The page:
Toronto-based roots-calypso act Kobo Town will be performing their inaugural Montreal show at the renowned Club Balattou on Thursday, March 22nd at 9:00 PM. Located at 4372 Boulevard St-Laurent, Club Balattou has been the driving force behind world music in this city for 20 years, laying the groundwork for Festival Nuits d'Afrique, the Montreal International Reggae Festival and the Montreal International Jazz Festival.
WHEN: Thursday March 22th at 9:00 PM
WHERE: Club Balattou
4372 Boulevard St-Laurent (corner of Marie-Anne)
Métro - Mont-Royal
The Montreal show comes on the heals of their successful Canadian Music Week showcase performance at the Trane Studio in Toronto on March 8th as well as special concert, "Music Is The Weapon," at Ottawa's Barrymore's Music Hall on Saturday March 10th in support of Canadian Friends of Sudan and Burma.
Kobo Town produced and self-released their debut album "Independence" in November 2006. Co-produced by Lyndon Livingstone (David Rudder, Andre Tanker, Mighty Scrunter) and Drew Gonsalves, the album was named by Blogcritics as the best International album of 2006. CBC Radio One's "Fresh Air" and "Big City Small World" radio shows also chose the record among their Top 10 lists for 2006.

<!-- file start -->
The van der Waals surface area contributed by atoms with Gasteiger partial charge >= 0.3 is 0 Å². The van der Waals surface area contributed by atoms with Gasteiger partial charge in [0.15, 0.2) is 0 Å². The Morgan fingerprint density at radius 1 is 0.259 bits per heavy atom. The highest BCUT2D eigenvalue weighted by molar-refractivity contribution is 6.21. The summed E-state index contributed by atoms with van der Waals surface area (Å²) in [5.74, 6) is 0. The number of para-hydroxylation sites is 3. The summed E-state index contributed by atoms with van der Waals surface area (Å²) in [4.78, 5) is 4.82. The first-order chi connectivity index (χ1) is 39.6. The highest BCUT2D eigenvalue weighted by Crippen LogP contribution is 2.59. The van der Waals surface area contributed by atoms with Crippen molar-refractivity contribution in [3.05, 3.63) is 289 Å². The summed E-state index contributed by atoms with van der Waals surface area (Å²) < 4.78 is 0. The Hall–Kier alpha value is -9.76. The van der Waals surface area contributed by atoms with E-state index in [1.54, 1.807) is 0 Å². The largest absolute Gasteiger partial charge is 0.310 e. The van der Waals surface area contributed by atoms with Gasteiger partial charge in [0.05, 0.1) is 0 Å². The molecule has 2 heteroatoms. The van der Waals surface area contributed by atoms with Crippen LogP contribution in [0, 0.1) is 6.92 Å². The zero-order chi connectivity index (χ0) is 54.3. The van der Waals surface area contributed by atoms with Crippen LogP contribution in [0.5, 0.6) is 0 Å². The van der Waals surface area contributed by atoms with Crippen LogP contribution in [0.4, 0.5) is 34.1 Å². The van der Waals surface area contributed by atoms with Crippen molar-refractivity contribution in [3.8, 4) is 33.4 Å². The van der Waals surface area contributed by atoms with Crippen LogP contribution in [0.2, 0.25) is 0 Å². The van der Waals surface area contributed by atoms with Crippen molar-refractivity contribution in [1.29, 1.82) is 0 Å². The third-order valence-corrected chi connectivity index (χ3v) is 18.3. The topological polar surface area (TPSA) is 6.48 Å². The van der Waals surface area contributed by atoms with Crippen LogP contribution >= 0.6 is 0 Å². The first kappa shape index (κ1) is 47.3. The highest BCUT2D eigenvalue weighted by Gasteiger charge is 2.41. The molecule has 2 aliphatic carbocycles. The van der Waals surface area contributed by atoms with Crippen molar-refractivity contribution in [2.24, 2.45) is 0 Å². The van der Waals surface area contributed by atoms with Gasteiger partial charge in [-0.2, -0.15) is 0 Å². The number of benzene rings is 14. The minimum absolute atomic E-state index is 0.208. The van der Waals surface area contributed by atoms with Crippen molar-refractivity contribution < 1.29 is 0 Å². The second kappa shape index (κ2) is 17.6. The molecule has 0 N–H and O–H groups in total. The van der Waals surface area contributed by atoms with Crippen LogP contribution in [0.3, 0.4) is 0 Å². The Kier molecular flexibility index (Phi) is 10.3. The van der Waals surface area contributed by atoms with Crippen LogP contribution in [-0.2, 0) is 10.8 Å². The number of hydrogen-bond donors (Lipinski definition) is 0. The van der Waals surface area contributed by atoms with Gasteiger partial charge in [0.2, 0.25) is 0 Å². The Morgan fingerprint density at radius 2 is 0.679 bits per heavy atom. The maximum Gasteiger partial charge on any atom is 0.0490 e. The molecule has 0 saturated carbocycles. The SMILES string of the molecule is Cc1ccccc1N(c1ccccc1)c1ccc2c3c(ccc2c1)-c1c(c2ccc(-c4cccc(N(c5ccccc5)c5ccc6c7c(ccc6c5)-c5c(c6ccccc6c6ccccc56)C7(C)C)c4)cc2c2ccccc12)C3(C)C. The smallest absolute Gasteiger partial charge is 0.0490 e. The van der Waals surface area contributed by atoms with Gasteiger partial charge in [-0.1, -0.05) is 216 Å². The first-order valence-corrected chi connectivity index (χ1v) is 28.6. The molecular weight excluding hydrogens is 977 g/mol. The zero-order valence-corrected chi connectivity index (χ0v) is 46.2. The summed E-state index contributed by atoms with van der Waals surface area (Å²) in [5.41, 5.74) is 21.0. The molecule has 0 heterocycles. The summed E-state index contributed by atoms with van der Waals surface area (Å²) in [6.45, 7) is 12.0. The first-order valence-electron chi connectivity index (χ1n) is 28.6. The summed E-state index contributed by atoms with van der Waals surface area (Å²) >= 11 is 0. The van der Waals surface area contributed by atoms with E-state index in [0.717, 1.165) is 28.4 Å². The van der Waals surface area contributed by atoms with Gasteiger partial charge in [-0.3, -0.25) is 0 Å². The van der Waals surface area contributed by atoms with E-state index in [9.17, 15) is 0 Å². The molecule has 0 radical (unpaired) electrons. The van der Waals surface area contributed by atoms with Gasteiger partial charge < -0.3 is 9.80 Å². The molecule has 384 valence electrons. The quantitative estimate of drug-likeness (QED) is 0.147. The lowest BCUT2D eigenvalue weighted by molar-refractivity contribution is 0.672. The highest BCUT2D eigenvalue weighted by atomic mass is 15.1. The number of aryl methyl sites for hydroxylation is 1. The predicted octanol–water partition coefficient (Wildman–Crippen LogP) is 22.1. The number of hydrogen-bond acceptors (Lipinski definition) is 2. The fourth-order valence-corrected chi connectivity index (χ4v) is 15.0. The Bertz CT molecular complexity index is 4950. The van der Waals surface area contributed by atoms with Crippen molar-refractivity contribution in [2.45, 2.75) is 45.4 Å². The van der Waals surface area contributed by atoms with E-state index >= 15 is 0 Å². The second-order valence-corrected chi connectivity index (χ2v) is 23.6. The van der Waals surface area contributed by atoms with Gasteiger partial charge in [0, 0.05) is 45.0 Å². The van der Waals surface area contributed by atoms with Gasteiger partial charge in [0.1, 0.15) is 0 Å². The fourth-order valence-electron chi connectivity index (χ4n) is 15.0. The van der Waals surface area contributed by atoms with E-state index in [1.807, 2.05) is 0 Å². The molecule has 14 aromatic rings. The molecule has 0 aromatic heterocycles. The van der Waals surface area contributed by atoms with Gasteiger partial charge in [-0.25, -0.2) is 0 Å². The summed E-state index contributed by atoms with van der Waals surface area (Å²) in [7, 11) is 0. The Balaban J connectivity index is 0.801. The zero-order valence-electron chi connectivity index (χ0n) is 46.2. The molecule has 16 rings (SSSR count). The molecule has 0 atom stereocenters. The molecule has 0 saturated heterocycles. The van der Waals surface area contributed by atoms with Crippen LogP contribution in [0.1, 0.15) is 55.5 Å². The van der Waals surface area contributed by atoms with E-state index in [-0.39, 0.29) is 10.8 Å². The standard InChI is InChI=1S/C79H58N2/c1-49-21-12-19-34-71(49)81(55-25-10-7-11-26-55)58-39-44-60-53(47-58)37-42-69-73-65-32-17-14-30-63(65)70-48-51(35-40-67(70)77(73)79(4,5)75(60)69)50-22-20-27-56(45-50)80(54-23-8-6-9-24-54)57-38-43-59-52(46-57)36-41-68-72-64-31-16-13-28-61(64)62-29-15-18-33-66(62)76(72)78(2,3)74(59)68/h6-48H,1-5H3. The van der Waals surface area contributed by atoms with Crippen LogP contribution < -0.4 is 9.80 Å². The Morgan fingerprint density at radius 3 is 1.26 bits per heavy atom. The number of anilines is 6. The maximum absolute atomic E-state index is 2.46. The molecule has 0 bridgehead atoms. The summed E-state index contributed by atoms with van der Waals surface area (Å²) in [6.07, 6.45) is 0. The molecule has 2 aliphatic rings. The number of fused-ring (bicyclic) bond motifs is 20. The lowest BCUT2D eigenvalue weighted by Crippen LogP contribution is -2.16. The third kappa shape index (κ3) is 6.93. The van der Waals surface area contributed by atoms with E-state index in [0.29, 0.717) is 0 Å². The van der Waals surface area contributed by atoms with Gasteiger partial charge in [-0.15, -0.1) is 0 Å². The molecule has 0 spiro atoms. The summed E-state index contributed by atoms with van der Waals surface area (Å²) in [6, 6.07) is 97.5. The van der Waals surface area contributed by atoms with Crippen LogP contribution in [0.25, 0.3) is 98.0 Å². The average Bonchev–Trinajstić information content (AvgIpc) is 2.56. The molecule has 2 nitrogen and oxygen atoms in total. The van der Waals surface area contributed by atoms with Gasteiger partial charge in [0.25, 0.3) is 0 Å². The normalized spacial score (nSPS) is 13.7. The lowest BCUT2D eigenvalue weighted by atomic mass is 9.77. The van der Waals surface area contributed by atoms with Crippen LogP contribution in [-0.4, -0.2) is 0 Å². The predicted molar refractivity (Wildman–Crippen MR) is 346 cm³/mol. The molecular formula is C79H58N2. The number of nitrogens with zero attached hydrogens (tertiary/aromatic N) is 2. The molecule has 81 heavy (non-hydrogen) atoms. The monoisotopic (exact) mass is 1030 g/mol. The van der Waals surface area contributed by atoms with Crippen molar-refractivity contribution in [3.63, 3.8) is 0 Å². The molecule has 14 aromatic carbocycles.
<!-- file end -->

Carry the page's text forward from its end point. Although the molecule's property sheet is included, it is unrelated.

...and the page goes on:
In addition, The Live Music Report had this to say about the record after placing it on their Top 10 list of outstanding 2006 discoveries: "It is daunting to attempt to describe a CD created by a poet with the eloquence of Trinidadian-born Drew Gonsalves. His 'St. James' would fit nicely in an anthology of Caribbean and Caribbean- born poets that would also include the works of Linton Kwesi Johnson. Some heavy material, but there is levity too — and rhythm! Lots of sounds to savour."
IndependentsOnly wrote, "Intoxicating calypso rhythms held straight with a reggae backbone is the best way to describe this Toronto based group's sound... 'Independence' shows how music can be the voice of the people and that the message always rises from ashes. One of the most beautifully intelligent releases...ever!"
Drawing heavily upon the sounds of traditional calypso, roots reggae and dub poetry, the album is a collection of stories which offer a running commentary on a wide variety of social and political themes including domestic violence, homelessness, globalization, the war on Iraq, and the various frustrations and betrayals of the post-colonial era. Named after the vibrant and turbulent neighborhood in old Port- of-Spain, Trinidad, where calypso was born, the group strives to recover the social conscience, satirical storytelling and strong acoustic/organic rhythms that characterized Trinidadian music in the past. For members of the eight-piece outfit, the name suggests an origin as well as a destination.